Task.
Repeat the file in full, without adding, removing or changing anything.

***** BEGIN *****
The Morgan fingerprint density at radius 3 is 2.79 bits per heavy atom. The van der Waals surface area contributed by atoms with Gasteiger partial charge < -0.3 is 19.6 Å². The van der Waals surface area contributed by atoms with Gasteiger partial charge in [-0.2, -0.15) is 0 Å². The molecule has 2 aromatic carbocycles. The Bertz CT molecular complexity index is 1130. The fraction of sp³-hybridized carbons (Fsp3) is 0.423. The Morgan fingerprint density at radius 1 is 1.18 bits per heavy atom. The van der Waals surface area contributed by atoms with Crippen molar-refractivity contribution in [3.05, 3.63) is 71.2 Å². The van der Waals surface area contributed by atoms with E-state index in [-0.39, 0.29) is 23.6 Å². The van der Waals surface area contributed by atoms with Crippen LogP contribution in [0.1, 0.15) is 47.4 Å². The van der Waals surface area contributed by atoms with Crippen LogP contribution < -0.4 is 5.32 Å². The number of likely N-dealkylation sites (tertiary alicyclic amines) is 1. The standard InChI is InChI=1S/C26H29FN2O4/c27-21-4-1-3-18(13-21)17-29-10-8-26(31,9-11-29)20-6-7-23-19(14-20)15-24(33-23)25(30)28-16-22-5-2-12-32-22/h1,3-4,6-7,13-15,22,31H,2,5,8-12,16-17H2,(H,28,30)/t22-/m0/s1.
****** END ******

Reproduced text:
The Morgan fingerprint density at radius 3 is 2.79 bits per heavy atom. The van der Waals surface area contributed by atoms with Gasteiger partial charge < -0.3 is 19.6 Å². The van der Waals surface area contributed by atoms with Gasteiger partial charge in [-0.2, -0.15) is 0 Å². The molecule has 2 aromatic carbocycles. The Bertz CT molecular complexity index is 1130. The fraction of sp³-hybridized carbons (Fsp3) is 0.423. The Morgan fingerprint density at radius 1 is 1.18 bits per heavy atom. The van der Waals surface area contributed by atoms with Crippen molar-refractivity contribution in [3.05, 3.63) is 71.2 Å². The van der Waals surface area contributed by atoms with E-state index in [-0.39, 0.29) is 23.6 Å². The van der Waals surface area contributed by atoms with Crippen LogP contribution in [0.1, 0.15) is 47.4 Å². The van der Waals surface area contributed by atoms with Crippen LogP contribution < -0.4 is 5.32 Å². The number of likely N-dealkylation sites (tertiary alicyclic amines) is 1. The standard InChI is InChI=1S/C26H29FN2O4/c27-21-4-1-3-18(13-21)17-29-10-8-26(31,9-11-29)20-6-7-23-19(14-20)15-24(33-23)25(30)28-16-22-5-2-12-32-22/h1,3-4,6-7,13-15,22,31H,2,5,8-12,16-17H2,(H,28,30)/t22-/m0/s1.